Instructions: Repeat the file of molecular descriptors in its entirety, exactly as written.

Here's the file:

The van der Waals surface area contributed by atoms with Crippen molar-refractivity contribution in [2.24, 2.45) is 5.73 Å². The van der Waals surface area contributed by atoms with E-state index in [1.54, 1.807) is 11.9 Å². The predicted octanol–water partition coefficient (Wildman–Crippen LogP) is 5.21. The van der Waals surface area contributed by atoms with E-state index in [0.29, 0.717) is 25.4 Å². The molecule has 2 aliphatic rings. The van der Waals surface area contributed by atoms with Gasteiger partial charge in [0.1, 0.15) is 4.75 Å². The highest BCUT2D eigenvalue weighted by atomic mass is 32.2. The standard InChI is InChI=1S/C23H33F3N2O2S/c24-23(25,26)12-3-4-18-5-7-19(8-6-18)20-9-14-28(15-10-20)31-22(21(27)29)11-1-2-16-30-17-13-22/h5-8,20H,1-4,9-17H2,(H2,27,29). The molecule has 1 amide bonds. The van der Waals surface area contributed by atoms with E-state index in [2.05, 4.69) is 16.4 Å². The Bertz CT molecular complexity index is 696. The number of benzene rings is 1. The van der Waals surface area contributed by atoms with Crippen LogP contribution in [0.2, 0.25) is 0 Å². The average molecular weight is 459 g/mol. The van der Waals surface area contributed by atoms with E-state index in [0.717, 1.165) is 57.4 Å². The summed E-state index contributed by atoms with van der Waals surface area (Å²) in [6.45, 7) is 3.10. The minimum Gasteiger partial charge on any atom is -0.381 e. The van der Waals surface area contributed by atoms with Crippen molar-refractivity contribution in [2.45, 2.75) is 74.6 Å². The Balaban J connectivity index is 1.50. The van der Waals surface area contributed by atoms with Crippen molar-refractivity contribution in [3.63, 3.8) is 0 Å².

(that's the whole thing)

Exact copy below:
The van der Waals surface area contributed by atoms with Crippen molar-refractivity contribution in [2.24, 2.45) is 5.73 Å². The van der Waals surface area contributed by atoms with E-state index in [1.54, 1.807) is 11.9 Å². The predicted octanol–water partition coefficient (Wildman–Crippen LogP) is 5.21. The van der Waals surface area contributed by atoms with E-state index in [0.29, 0.717) is 25.4 Å². The molecule has 2 aliphatic rings. The van der Waals surface area contributed by atoms with Gasteiger partial charge in [0.1, 0.15) is 4.75 Å². The highest BCUT2D eigenvalue weighted by atomic mass is 32.2. The standard InChI is InChI=1S/C23H33F3N2O2S/c24-23(25,26)12-3-4-18-5-7-19(8-6-18)20-9-14-28(15-10-20)31-22(21(27)29)11-1-2-16-30-17-13-22/h5-8,20H,1-4,9-17H2,(H2,27,29). The molecule has 1 amide bonds. The van der Waals surface area contributed by atoms with E-state index in [2.05, 4.69) is 16.4 Å². The Bertz CT molecular complexity index is 696. The number of benzene rings is 1. The van der Waals surface area contributed by atoms with Crippen LogP contribution in [0.2, 0.25) is 0 Å². The average molecular weight is 459 g/mol. The van der Waals surface area contributed by atoms with E-state index in [0.717, 1.165) is 57.4 Å². The summed E-state index contributed by atoms with van der Waals surface area (Å²) in [6.45, 7) is 3.10. The minimum Gasteiger partial charge on any atom is -0.381 e. The van der Waals surface area contributed by atoms with Crippen molar-refractivity contribution in [2.45, 2.75) is 74.6 Å². The Balaban J connectivity index is 1.50. The van der Waals surface area contributed by atoms with Crippen molar-refractivity contribution in [3.63, 3.8) is 0 Å².